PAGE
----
Florida

New leaders Steve Crisafulli, Andy Gardiner vow to continue Legislature’s push to the right

The Republican hegemony of the Florida Legislature continued Tuesday with the formal elections of the next leaders of the House and Senate, two like-minded Central Florida lawmakers who vowed to capitalize on the mandate given to them by voters.

House Speaker Steve Crisafulli, R-Merritt Island, and Senate President Andy Gardiner, R-Orlando, won unanimous approval to lead the two chambers, both of which are overwhelmingly Republican, for the next two years.

Crisafulli will lead the far more conservative House. Presiding over a chamber that has 17 new Republicans and an 81-39 edge over Democrats by the time legislative session begins in March, Crisafulli vowed to lead his majority forcefully and unapologetically.

“Across this nation, voters rejected failed big government policies that overpromise and under-deliver,” Crisafulli told House members. “Yes, the voters have spoken, and they told us they want leaders who understand what it takes to get our economy going again. They expect competency from their government. They expect us to get the job done.”

Crisafulli succeeds Wesley Chapel’s Will Weatherford, who avoided public showdowns with the Senate while pushing a more conservative agenda like pension reform and the refusal to expand Medicaid. Crisafulli plans to follow that example.

A 43-year-old vice president of his family’s cattle, citrus, real estate and construction business, Crisafulli wants to further reduce regulations on business and cut taxes, though he hasn’t identified where exactly he’d make those cuts.

Crisafulli has made water his No. 1 issue but hasn’t identified how he’ll make sure Florida has “a clean and abundant water source” for agriculture, residents and visitors while making future growth possible.

He congratulated Rep. Mark Pafford, D-West Palm Beach, in his opening remarks and said he looked forward to working with the newly elected Democratic minority leader, even if that meant engaging in a “robust” debate.

Paffford promised there would be such a debate.

“You may say our caucus is a minority of members, but those are members who represent six million Floridians,” Pafford told members. “We look forward to airing our differences with passion and respect.”

Gardiner, 45, takes over from Sen. Don Gaetz, a Niceville Republican, as head of the 40-member chamber that includes 26 Republicans.

The vice president of external affairs and community relations at Orlando Health, Gardiner promised to let committee chairs drive the Senate agenda.

He refrained from announcing what he would like to see on that agenda but did warn that tradeoffs were necessary because of voter approval of Amendment 1, which dedicates one-third of the revenue from the state’s mortgage transaction tax — the doc stamp — to land and water conservation programs.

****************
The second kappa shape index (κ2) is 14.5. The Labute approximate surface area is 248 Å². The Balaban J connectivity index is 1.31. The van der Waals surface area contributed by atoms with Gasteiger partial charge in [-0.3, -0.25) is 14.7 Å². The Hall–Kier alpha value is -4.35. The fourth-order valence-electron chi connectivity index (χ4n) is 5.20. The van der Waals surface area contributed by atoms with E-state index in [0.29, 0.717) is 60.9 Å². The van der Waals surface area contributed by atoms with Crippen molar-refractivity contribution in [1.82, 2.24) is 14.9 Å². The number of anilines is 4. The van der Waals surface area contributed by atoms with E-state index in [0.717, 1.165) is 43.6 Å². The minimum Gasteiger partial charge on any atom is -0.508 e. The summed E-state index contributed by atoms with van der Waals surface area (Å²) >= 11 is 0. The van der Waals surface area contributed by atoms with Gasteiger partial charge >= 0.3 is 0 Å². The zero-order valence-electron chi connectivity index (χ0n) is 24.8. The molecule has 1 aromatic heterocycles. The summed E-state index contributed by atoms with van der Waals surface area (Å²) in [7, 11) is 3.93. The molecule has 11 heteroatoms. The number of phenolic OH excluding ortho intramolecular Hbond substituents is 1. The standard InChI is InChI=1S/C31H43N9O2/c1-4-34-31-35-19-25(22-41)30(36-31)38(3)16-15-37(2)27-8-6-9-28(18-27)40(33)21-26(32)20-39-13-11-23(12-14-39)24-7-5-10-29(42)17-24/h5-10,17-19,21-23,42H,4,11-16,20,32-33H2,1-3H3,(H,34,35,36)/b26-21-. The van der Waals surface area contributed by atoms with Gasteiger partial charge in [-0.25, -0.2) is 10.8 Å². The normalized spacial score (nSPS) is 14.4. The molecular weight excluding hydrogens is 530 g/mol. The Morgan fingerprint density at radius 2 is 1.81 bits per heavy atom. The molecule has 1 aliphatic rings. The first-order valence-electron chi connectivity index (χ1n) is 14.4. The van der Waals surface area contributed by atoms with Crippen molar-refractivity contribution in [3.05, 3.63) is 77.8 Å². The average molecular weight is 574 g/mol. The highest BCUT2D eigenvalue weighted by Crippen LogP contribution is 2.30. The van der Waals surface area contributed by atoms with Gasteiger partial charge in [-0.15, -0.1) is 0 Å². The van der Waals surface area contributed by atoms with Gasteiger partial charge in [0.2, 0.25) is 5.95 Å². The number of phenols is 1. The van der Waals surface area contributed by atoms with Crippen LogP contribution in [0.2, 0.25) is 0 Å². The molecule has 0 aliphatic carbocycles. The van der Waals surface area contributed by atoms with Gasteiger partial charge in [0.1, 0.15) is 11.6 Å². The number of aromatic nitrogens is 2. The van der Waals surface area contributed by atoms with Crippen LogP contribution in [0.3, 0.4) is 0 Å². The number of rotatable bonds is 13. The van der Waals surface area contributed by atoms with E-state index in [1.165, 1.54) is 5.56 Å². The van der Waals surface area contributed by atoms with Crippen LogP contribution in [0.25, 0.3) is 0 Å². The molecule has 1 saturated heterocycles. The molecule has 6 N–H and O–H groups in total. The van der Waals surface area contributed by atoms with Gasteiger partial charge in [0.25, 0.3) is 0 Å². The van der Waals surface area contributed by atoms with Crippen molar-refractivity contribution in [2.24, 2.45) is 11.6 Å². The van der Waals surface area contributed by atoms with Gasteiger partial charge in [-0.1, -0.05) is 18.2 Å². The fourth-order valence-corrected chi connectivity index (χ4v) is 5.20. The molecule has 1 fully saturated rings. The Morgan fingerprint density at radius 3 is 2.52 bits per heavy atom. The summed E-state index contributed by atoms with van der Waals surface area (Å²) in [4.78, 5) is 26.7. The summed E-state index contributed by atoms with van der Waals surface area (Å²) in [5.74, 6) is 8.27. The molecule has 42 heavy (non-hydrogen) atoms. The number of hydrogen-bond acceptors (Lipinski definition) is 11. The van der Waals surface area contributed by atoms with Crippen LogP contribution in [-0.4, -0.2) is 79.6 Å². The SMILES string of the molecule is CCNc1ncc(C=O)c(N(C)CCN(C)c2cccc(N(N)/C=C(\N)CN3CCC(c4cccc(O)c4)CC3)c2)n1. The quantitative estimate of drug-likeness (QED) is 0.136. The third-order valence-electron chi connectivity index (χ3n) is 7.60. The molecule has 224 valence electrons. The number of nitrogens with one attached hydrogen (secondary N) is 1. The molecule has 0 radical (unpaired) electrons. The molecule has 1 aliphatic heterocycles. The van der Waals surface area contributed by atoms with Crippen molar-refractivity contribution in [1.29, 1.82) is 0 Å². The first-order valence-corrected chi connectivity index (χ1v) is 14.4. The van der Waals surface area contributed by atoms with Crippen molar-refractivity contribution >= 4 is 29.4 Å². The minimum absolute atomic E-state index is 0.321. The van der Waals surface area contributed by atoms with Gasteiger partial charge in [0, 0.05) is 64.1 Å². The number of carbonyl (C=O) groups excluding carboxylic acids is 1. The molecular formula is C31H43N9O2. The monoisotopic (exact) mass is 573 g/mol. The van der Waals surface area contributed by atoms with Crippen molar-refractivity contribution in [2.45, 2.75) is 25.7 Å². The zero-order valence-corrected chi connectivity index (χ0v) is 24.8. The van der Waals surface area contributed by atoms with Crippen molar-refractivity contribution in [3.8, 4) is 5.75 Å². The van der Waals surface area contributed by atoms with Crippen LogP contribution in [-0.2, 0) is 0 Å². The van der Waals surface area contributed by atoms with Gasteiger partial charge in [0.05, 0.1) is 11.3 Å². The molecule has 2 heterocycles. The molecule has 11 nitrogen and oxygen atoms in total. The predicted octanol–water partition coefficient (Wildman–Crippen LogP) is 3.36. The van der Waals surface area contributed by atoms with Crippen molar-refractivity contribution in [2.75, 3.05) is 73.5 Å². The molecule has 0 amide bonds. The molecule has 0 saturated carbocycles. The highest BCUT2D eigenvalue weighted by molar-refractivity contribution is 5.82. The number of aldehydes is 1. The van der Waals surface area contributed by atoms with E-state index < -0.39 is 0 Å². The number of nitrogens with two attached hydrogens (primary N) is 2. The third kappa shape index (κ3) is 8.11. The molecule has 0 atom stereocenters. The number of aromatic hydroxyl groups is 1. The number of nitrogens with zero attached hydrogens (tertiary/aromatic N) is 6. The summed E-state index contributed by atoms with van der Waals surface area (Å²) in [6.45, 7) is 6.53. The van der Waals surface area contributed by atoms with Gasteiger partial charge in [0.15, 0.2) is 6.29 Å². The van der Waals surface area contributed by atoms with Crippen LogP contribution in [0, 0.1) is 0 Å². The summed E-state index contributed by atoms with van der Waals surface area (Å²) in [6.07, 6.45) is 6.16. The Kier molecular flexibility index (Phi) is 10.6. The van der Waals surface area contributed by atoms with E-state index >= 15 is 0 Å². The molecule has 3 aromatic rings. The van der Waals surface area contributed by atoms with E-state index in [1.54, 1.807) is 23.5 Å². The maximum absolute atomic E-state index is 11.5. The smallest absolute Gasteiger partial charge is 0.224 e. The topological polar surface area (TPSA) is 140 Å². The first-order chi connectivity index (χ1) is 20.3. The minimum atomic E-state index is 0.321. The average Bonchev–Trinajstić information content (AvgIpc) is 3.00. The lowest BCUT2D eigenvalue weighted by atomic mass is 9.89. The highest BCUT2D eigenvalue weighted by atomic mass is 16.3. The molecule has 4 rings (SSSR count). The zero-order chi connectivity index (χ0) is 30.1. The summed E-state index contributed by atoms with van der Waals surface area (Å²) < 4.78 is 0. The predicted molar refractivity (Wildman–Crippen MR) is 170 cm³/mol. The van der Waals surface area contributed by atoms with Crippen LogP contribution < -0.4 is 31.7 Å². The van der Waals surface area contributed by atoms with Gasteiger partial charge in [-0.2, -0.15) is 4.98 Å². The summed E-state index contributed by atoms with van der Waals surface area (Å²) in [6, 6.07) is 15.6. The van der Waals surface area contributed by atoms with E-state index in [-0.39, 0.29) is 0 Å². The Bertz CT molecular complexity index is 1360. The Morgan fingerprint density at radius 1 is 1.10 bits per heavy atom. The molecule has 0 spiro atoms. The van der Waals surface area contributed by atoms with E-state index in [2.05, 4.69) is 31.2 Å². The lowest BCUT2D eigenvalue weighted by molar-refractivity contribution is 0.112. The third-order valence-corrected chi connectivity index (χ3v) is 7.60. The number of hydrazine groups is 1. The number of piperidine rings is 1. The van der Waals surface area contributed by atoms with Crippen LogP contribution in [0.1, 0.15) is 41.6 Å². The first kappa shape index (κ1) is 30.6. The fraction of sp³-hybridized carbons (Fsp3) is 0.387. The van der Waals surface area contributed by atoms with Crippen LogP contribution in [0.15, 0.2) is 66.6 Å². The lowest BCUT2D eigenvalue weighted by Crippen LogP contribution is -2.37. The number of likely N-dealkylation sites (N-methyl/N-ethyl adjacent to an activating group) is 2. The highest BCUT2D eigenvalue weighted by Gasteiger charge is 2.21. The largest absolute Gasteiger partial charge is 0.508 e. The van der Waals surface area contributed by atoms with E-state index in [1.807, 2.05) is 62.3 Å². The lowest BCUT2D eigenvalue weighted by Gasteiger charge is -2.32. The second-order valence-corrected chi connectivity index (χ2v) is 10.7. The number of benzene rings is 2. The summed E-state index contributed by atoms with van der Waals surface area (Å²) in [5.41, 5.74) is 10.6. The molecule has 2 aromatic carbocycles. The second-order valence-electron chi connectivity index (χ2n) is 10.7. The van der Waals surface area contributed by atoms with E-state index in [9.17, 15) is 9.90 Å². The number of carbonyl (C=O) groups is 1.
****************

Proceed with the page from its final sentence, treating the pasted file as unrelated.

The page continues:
“The challenge facing this Senate is the impact Amendment 1 will have on transportation, affordable housing, and economic development, and other priorities which also receive doc stamp funding,” he said. “In this new reality, as we work to apply this new portion of our Constitution and faithfully implement the will of the voters, there is going to be some pain.”

Senate Democrats on Monday named Sen. Arthenia Joyner, a Tampa attorney, to be their leader. During her swearing-in, Joyner spoke passionately about the inequities facing many Floridians from minimum wage to health care, rigid criminal sentencing and environmental destruction.

Like Crisafulli, Gardiner was cordial but non-committal when asked about the agenda of his Democratic counterpart.

”My discussion with Leader Joyner is let’s put these issues forward,’’ he said. “They should be heard in committee ... and we’ll see what comes up.”

Contact Michael Van Sickler at mvansickler@tampabay.com. Follow @mikevansickler. Mary Ellen Klas at meklas@MiamiHerald.com

Florida 2014 Elections: By the numbers

Florida’s 2014 election results were certified Tuesday and Republican Gov. Rick Scott defeated Democrat Charlie Crist by 64,145 votes, a margin of 1.07 percent. More than 75,000 voters skipped the race for governor, a sign of the widespread disapproval of both candidates. Despite a mediocre statewide turnout of 50.5 percent, this was Florida’s first midterm election in which more than 6 million voters cast ballots. Here is a closer look at the numbers:

Number of votes for Rick Scott: 2,865,343

Number of votes for Democrat Charlie Crist: 2,801,198

Scott’s margin of victory in 2014: 64,145

Scott’s margin of victory in 2010: 61,550 votes.

Scott’s winning percentage: 48.14. It is the smallest in a governor’s race since 1916, when Sidney Catts won as the Prohibition Party candidate with 47.7 percent.

Number of counties Scott won: 54. Two more than in 2010.

Winning percentage in Scott’s best county: 75.5 percent (Okaloosa)

Crist’s best county: 70.6 percent (Gadsden)

Bellwether county: Pasco, where the result most closely matched the state. Scott got 46.8 percent; Crist 45 percent.

Ballots cast: 6,026,802, 50.5 percent turnout.

Highest turnout: Union County, 72.05 percent.

Lowest turnout: Miami-Dade County, 40.75 percent.

Source: Florida Division of Elections

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